In a paradox of Reality Television, this season's
has made the show seem less complete. Instead of a tightly edited sewing competition, the new format creates room for open-ended conflict—among the contestants, as intended, but also between what appears on camera and what occurs off camera, where the invisible producers and editors are shaping the extra time.
Before, the producers really only tipped their hand in the judging. Heidi Klum would get a particular immobile, shining look in her eyes, and she would contradict the other judges' criticisms of a bad garment, or their praise of a good one, and the viewer would know that the fix was in.
But this season, the subtext haunts the whole process, rather than the outcome. The challenges seem baroque and confusing, engineered to ensure hurt feelings, rather than attractive outfits, on the runway. The contestants handicap one another's chances face to face, in the agony lounge, in mid-judging. The question that runs through each episode isn't "Who is making the best clothes this week?"—it's "Why is this happening?"
In the old days, the manipulation and deception had a clear purpose. Why did Emilio not get sent home last season for sending a model out
? Because the producers thought he was worth keeping for future rounds, duh.
Compare that to the mystery earlier this season, when the put-upon
at a meet-the-public event—in self-referential Reality Television terms, he allegedly called her "the bitch of the show." This was treated as an irresolvable he-said-(she-rolled-her-eyes)/she-said-(he-rolled-his-eyes) conundrum. Why? Everyone involved was miked and on camera the whole time. It was like having a Bunim/Murray staffer walk on and put a hand over the camera lens.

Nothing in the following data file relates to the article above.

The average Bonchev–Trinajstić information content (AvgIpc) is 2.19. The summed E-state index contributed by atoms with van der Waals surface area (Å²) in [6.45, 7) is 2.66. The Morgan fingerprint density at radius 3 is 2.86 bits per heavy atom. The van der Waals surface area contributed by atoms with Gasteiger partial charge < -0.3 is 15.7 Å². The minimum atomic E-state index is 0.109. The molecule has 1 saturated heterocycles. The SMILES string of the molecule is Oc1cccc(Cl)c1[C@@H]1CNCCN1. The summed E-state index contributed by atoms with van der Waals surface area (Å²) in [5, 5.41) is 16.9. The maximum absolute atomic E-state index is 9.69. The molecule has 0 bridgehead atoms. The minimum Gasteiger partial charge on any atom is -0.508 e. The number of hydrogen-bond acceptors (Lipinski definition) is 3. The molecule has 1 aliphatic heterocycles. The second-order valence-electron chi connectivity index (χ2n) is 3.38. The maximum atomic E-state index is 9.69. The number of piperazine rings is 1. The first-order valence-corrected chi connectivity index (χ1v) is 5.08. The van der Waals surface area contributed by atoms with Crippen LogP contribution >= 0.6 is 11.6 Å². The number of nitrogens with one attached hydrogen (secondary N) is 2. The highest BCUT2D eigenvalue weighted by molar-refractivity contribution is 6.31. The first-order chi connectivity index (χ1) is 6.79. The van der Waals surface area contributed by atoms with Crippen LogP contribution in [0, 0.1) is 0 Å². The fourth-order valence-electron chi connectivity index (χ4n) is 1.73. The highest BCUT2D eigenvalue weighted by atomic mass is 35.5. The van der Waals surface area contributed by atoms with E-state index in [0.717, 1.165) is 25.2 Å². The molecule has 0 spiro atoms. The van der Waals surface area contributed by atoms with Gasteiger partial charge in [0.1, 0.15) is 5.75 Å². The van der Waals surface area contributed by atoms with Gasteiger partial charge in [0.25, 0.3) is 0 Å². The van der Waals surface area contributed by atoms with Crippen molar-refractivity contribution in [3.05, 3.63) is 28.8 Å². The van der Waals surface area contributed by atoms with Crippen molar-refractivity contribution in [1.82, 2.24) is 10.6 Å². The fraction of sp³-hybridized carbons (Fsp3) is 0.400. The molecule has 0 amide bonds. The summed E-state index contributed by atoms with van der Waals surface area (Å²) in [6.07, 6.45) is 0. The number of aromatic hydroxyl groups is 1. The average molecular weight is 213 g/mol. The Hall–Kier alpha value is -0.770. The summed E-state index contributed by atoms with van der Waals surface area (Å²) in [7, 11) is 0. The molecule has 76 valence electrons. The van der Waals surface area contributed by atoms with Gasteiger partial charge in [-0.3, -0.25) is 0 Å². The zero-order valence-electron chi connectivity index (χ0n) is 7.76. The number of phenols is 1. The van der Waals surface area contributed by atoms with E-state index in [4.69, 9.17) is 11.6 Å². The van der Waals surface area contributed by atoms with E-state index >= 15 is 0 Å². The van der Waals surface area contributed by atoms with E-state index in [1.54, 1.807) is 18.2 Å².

And now, the little voice in the viewer's head that keeps asking what the hell is going on has a name: it's Tim Gunn. The show's in-house fashion mentor
complaining about the producers' bungling of last week's episode, in which the designers were supposed to look at pictures of Jacqueline Kennedy and come up with "classic American sportswear."
The details of behind-the-scenes wrangling were newsy—originally, he said, the idea was to get the designers, through indirection, to come up with a costume for Katie Holmes to wear on a History Channel program about the Kennedys. More than that, though, it was just nice to hear someone dismantling the entire muddled concept, top to bottom:
The whole notion that we would even associate Jackie Kennedy with American sportswear is—a stretch. I was about to say "preposterous" but it's really a stretch. If anything, she brought European designers into the vocabulary of America. That's what she was all about. Did she wear American designers? Occasionally in the '60s she wore Oleg Cassini—Italian, but moved to America—she wore Donald Brooks. And wasn't until the '70s that she wore Halston, and I think that's the limit of her American sportswear vocabulary. So the whole challenge at the beginning is cuckoo.
Also, he said, the producers forbade him from referring to the former first lady as "Jacqueline Kennedy Onassis." ("This revisionist history is crazy, and it had to do with the Kennedy estate.") That did seem weird at the time, too.